Published on April 8th, 2011 | by Zachary Shahan10
Huge Environmental Organizations Merge (350.org & 1Sky) — My Thoughts
April 8th, 2011 by Zachary Shahan
If you haven’t heard the news yet, two huge environmental organizations just decided to merge — 350.org, which organized what was reportedly the biggest day of global action in October (the 10/10/10 day of global action), and 1Sky, a great organization that has inspired many and accomplished much in recent years.
To be honest, they were already using the same colors, so why not merge?…
But, seriously, this is big news and I’m sure a lot of people are wondering if it’s for better or worse.
Betsy Taylor, who has been the chair of 1sky, and Bill McKibben, who is the chair of 350.org, wrote on why they are merging yesterday and I’ll say that their comments reminded me a ton of my recommendation for the environmental movement in the conclusion of my 112-page undergraduate thesis on the transformation of the environmental movement and the state of environmental consciousness and action in the U.S. in 2003-2004.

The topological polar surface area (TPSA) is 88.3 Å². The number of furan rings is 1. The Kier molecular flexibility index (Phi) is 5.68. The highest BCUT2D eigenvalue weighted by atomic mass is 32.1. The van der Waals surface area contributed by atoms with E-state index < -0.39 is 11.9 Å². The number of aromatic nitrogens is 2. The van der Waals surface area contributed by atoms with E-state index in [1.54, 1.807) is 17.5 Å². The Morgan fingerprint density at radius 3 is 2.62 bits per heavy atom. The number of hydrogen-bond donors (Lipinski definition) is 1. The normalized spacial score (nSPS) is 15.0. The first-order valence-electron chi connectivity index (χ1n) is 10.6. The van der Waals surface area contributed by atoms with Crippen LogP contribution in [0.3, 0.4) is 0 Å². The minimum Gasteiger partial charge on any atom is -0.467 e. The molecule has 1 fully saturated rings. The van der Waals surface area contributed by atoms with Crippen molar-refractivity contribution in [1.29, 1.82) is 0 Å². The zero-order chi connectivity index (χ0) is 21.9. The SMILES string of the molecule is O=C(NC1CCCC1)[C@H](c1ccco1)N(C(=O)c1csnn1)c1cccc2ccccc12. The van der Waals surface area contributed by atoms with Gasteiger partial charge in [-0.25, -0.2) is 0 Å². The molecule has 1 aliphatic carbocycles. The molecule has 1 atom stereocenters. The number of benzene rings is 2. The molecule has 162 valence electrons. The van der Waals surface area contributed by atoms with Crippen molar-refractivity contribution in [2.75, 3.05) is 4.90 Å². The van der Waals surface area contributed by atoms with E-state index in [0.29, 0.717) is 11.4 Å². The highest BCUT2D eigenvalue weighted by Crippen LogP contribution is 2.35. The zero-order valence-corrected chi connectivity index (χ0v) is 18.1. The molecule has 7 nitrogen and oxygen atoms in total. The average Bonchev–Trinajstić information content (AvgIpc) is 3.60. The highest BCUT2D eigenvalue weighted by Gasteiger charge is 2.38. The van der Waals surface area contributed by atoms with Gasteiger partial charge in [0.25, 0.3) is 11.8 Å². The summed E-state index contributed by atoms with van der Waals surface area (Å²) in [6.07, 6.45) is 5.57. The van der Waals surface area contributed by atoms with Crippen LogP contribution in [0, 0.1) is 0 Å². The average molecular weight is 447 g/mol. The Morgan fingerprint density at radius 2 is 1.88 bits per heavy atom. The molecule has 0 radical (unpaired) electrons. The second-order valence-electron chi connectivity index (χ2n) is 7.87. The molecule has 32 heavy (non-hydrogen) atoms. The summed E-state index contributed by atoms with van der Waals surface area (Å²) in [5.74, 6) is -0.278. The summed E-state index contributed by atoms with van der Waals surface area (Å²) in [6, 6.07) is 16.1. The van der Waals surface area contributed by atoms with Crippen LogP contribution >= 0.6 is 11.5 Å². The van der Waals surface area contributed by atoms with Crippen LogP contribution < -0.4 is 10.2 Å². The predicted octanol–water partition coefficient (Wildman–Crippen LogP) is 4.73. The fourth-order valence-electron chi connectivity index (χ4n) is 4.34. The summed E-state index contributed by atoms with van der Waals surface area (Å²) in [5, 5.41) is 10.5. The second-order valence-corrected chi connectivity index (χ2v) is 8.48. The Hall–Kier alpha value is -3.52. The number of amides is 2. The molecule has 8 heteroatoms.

Let’s get into a few big issues on this matter.
What’s the Use in Having So Many Environmental Organizations?
Many might wonder, “Why are there so many environmental organizations? Aren’t they competing with each other or fighting too much?” Well, maybe sometimes, but often they actually tackle different topics or different areas and are supplementing each other or just in completely different fields that we too generally refer to as the environment. It’s like saying, “hey, why do we need so many shops, why not just one shop?” Well, different shops specialize in different things and they wouldn’t all exist if they didn’t serve a purpose.
However, of course, sometimes they overlap. On the one hand, this may be good, because while one person may want to help but may only be willing to give the minimum membership dues to an organization, they may be willing to give that same minimum to multiple organizations (and so, in total, give more to the overarching cause). As the director of a non-profit for one year, I found that a lot of people do this. They act like intelligent investors, not putting all their money into one place but spreading it around amongst multiple potentially worthy projects or groups.
However, while this diversity and variety and multiplicity may be useful in some ways, it does leave something out.
The Benefits of Building a Super-Org like The New 350.org
The benefits of building a more central environmental organization are important, and it is why I thought this was so needed 7 years ago (let alone today).